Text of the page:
Artificial sweeteners, like aspartame, are found everywhere. From your favourite dessert to your favourite can of soda, sweeteners are one of the most common food additives in the world. These sugar-substitutes have a pretty bad reputation, but can their dangers to our health be supported by science?
About Artificial Sweeteners
Artificial sweeteners are sugar substitutes that contain little to no calories and are just as sweet, if not sweeter than table sugar (a.k.a. sucrose). There are several types of sweeteners:
- Acesulfame Potassium has the E-Number E950 and is 200 times sweeter than sucrose and just as sweet as aspartame. It is commonly used in baking because of its heat stability
- Aspartame has the E-Number E951 and is 200 times sweeter than sucrose
- Saccharin has the E-Number E954 and is up to 400 times as sweet as sucrose. It is also very heat stable and is often used with aspartame to ensure the product stays sweeter for longer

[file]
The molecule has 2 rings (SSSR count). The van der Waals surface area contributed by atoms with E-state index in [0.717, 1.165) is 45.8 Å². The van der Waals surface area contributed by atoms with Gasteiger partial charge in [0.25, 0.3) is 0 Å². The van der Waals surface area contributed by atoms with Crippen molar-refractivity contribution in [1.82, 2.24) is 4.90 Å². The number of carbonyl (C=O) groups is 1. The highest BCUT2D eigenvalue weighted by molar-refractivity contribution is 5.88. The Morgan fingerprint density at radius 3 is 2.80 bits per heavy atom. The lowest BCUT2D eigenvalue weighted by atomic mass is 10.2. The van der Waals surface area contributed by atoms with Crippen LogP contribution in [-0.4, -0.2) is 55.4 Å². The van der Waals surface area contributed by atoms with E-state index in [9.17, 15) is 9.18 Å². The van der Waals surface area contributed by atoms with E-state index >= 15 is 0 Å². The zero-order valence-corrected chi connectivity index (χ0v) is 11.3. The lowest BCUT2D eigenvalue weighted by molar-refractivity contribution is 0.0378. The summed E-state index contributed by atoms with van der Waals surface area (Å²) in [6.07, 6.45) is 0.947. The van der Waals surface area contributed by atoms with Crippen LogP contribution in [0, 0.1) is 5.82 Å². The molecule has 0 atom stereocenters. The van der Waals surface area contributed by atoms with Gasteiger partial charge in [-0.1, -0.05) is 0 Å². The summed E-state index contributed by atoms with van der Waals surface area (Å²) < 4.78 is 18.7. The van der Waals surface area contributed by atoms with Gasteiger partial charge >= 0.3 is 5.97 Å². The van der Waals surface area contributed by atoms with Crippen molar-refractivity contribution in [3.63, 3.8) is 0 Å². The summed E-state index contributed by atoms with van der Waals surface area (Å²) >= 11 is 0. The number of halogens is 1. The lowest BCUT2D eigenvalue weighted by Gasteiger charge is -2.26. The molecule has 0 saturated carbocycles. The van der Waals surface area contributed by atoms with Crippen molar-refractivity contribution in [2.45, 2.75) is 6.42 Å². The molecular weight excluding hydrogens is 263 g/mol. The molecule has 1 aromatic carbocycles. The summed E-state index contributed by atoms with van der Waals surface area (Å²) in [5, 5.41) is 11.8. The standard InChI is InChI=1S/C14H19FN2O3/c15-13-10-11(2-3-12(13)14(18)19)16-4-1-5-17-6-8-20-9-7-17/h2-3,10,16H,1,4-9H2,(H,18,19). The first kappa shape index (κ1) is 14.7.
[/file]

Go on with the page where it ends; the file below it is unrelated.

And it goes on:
- Sucralose has the E-Number E955 and is one of the most common artificial sweeteners. It is up to 1,000 times sweeter than sucrose and 3 times as sweet as aspartame
Other artificial sweeteners include cyclamate, stevia, sorbitol and xylitol. These food additives are used in thousands of products, from cakes and drinks to ready-meals and even toothpaste. So why do they have such a bad reputation?
While the FDA, EFSA as well as Cancer Research have all declared that artificial sweeteners are safe for human consumption, this has not managed to quell the accusations that sweeteners cause cancer, diabetes, brain damage and heart syndrome.
This would be a very long blog if we looked into each individual sweetener, so today we’re focussing our efforts on the science behind one of the most maligned sweeteners of all: aspartame.
What is Aspartame?
This sweetener is one of the most notorious ingredients in fizzy drinks. Chemically, it is a methyl ester of the aspartic acid and phenylalanine dipeptide and is also known as 1-methyl ester.
The controversy surrounding this sugar substitute has forced the FDA to conduct over 500 studies on the sweetener, making it one of the most studied food additives to date. The drink manufacturers, Pepsi, even went as far as to remove aspartame from their beverages in 2015.